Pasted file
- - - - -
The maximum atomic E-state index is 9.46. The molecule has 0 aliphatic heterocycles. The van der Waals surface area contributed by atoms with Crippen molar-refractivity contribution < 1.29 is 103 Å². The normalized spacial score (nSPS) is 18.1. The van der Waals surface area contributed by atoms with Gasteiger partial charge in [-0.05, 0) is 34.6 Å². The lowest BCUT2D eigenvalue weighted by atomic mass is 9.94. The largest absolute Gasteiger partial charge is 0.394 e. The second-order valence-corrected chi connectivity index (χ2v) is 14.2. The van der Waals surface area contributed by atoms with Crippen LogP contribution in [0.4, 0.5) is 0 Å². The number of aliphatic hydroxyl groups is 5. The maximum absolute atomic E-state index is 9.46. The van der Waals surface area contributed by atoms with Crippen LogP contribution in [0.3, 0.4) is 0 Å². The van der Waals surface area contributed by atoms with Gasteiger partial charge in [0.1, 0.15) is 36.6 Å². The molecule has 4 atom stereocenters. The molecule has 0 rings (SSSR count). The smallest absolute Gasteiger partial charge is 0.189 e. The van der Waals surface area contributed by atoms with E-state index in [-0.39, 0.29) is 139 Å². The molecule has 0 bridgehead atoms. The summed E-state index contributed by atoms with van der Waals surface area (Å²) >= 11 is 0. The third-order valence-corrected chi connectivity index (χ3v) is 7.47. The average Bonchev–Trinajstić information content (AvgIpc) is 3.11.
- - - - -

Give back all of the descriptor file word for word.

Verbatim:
The maximum atomic E-state index is 9.46. The molecule has 0 aliphatic heterocycles. The van der Waals surface area contributed by atoms with Crippen molar-refractivity contribution < 1.29 is 103 Å². The normalized spacial score (nSPS) is 18.1. The van der Waals surface area contributed by atoms with Gasteiger partial charge in [-0.05, 0) is 34.6 Å². The lowest BCUT2D eigenvalue weighted by atomic mass is 9.94. The largest absolute Gasteiger partial charge is 0.394 e. The second-order valence-corrected chi connectivity index (χ2v) is 14.2. The van der Waals surface area contributed by atoms with Crippen LogP contribution in [0.4, 0.5) is 0 Å². The number of aliphatic hydroxyl groups is 5. The maximum absolute atomic E-state index is 9.46. The van der Waals surface area contributed by atoms with Crippen LogP contribution in [0.3, 0.4) is 0 Å². The van der Waals surface area contributed by atoms with Gasteiger partial charge in [0.1, 0.15) is 36.6 Å². The molecule has 4 atom stereocenters. The molecule has 0 rings (SSSR count). The smallest absolute Gasteiger partial charge is 0.189 e. The van der Waals surface area contributed by atoms with E-state index in [-0.39, 0.29) is 139 Å². The molecule has 0 bridgehead atoms. The summed E-state index contributed by atoms with van der Waals surface area (Å²) >= 11 is 0. The third-order valence-corrected chi connectivity index (χ3v) is 7.47. The average Bonchev–Trinajstić information content (AvgIpc) is 3.11.